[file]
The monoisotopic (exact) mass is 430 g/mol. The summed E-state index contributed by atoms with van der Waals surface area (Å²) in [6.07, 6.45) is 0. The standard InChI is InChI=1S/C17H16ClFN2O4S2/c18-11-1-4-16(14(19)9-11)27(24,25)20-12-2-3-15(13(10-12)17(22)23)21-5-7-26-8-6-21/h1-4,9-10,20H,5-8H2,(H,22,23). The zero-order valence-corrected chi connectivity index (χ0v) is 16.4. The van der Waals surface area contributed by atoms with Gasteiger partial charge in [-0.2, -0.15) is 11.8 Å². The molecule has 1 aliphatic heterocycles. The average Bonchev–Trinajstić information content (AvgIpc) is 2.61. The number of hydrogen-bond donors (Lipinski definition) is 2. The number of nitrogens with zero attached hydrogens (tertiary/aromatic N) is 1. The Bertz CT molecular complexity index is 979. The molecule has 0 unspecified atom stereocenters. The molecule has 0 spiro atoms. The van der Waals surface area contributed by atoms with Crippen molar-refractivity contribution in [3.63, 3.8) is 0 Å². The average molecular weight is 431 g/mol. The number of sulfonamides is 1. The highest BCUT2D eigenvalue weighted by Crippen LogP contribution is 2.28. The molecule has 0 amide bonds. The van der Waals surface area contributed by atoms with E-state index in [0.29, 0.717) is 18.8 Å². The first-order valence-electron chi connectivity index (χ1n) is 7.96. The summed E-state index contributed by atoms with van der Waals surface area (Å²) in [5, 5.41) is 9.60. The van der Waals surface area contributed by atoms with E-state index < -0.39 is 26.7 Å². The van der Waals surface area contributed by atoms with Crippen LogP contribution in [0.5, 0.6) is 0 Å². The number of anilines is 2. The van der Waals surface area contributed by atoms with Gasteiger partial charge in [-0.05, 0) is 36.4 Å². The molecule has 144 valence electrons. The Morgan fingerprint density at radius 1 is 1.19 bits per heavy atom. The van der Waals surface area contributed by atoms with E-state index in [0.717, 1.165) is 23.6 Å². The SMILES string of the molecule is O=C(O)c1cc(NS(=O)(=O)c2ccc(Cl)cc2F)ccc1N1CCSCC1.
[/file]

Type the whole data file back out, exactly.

The monoisotopic (exact) mass is 430 g/mol. The summed E-state index contributed by atoms with van der Waals surface area (Å²) in [6.07, 6.45) is 0. The standard InChI is InChI=1S/C17H16ClFN2O4S2/c18-11-1-4-16(14(19)9-11)27(24,25)20-12-2-3-15(13(10-12)17(22)23)21-5-7-26-8-6-21/h1-4,9-10,20H,5-8H2,(H,22,23). The zero-order valence-corrected chi connectivity index (χ0v) is 16.4. The van der Waals surface area contributed by atoms with Gasteiger partial charge in [-0.2, -0.15) is 11.8 Å². The molecule has 1 aliphatic heterocycles. The average Bonchev–Trinajstić information content (AvgIpc) is 2.61. The number of hydrogen-bond donors (Lipinski definition) is 2. The number of nitrogens with zero attached hydrogens (tertiary/aromatic N) is 1. The Bertz CT molecular complexity index is 979. The molecule has 0 unspecified atom stereocenters. The molecule has 0 spiro atoms. The van der Waals surface area contributed by atoms with Crippen molar-refractivity contribution in [3.63, 3.8) is 0 Å². The average molecular weight is 431 g/mol. The number of sulfonamides is 1. The highest BCUT2D eigenvalue weighted by Crippen LogP contribution is 2.28. The molecule has 0 amide bonds. The van der Waals surface area contributed by atoms with E-state index in [0.29, 0.717) is 18.8 Å². The first-order valence-electron chi connectivity index (χ1n) is 7.96. The summed E-state index contributed by atoms with van der Waals surface area (Å²) in [5, 5.41) is 9.60. The van der Waals surface area contributed by atoms with E-state index < -0.39 is 26.7 Å². The van der Waals surface area contributed by atoms with Crippen LogP contribution in [0.5, 0.6) is 0 Å². The number of anilines is 2. The van der Waals surface area contributed by atoms with Gasteiger partial charge in [-0.05, 0) is 36.4 Å². The molecule has 144 valence electrons. The Morgan fingerprint density at radius 1 is 1.19 bits per heavy atom. The van der Waals surface area contributed by atoms with E-state index in [0.717, 1.165) is 23.6 Å². The SMILES string of the molecule is O=C(O)c1cc(NS(=O)(=O)c2ccc(Cl)cc2F)ccc1N1CCSCC1.